The closure of four oil fields and maintenance actions on the pipelines have led to a significant drop in oil production with the problem of the sector's ability to invest and modernize its infrastructure in the short term, due to the lack of a state budget.
On December 20, 2021, the National Oil Corporation (NOC) announced a state of force majeure in four oil fields (Sharara, El Feel, Wafa and Hamada, representing a production of approximately 400,000 bpd) due to their closure by members of the Petroleum Facilities Guard (PFG), a paramilitary force to protect the country’s energy facilities.
The closure of these sites led to a sharp drop in crude oil production, a drop further accentuated by maintenance operations on Waha Oil Company pipelines. Thus, on January 6, 2022, oil production had fallen to around 729,000 b/d, compared to more than 1.3 M b/d last year, according to the NOC. Moreover, production is not immune to further interruptions since the tensions between the PFG and the government have not been resolved.
Recall that Libya remains exempt from the oil production reduction quotas imposed by OPEC. The organization had taken this decision to stimulate the national supply and revive the Libyan economy.
A gradual reopening of production fields, challenged by vagaries of the weather which are delaying crude oil exports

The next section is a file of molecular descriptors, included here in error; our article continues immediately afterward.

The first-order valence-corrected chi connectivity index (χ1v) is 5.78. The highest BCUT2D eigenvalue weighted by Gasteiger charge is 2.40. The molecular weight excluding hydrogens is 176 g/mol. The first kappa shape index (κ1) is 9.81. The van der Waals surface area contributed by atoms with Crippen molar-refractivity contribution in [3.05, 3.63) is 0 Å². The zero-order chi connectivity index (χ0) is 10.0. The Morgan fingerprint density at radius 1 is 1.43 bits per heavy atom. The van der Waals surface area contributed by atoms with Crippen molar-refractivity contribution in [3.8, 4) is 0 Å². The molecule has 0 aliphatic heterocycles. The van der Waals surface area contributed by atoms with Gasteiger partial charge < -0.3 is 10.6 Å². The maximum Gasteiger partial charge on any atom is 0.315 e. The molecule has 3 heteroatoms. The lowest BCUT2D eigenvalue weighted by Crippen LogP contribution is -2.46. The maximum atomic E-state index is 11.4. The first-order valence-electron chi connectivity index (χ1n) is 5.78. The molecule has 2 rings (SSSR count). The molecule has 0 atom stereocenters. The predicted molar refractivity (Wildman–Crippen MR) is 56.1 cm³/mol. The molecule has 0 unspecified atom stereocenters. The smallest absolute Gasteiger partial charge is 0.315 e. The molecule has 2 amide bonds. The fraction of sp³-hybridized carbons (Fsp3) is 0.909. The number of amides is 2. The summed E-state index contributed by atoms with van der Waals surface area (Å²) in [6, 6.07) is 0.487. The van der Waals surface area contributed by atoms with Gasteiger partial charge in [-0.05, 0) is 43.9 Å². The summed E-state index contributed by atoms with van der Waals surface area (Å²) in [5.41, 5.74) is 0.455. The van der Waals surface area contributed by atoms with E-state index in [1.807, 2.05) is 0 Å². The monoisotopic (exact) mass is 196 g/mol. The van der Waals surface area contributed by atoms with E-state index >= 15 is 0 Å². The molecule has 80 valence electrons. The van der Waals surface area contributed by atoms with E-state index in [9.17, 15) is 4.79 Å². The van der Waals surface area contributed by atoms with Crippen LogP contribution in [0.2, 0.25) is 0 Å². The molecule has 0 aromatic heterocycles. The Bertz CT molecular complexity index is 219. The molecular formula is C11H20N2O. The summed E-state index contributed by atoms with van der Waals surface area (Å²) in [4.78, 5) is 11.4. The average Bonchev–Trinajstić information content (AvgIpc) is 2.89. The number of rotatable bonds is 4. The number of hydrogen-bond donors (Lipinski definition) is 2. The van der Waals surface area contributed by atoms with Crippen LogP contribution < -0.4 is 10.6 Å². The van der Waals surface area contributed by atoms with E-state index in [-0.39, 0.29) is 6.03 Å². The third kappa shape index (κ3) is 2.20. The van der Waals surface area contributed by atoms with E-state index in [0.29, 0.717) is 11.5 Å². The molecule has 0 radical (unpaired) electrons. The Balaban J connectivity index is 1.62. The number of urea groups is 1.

After halting production operations for 20 days, the Sharara field, located in southwestern Libya, saw its activities resume following the immediate reopening order from Prime Minister Abdul Hamid Dbeibah. This partial resumption of activities was thwarted by bad weather, which forced the closure of four oil export terminals in the east of the country (Es Sidra, Ras Lanuf, Zueitina and Hariga) resulting in a drop in exports.
Pessimistic growth prospects
If the months of November and December 2021 broke all records in terms of exports, linked to the surge in prices in the world, with cumulative receipts of 4.32 billion USD (21.6 billion USD for the year 2021 according to the NOC), oil exports for the month of January are far from competing with these amounts with production of 946,000 b/d in January against 1.1 M b/d in December and 1.2 M b/d in November 2021.
Moreover, the president of the NOC, Mustafa Sanallah, remains pessimistic about the sector’s ability to invest and modernize its infrastructure in the short term, due to the absence of a state budget. Libyan oil production could easily reach 1.5 M b/d, but the company currently only has 11% of the funds needed to maintain and operate the infrastructure.
The oil sector, which is also one of the sole financiers of the public treasury, is also faced with the uncertainty of the political situation linked to the postponement of the presidential elections.
Source Embassy of France in Libya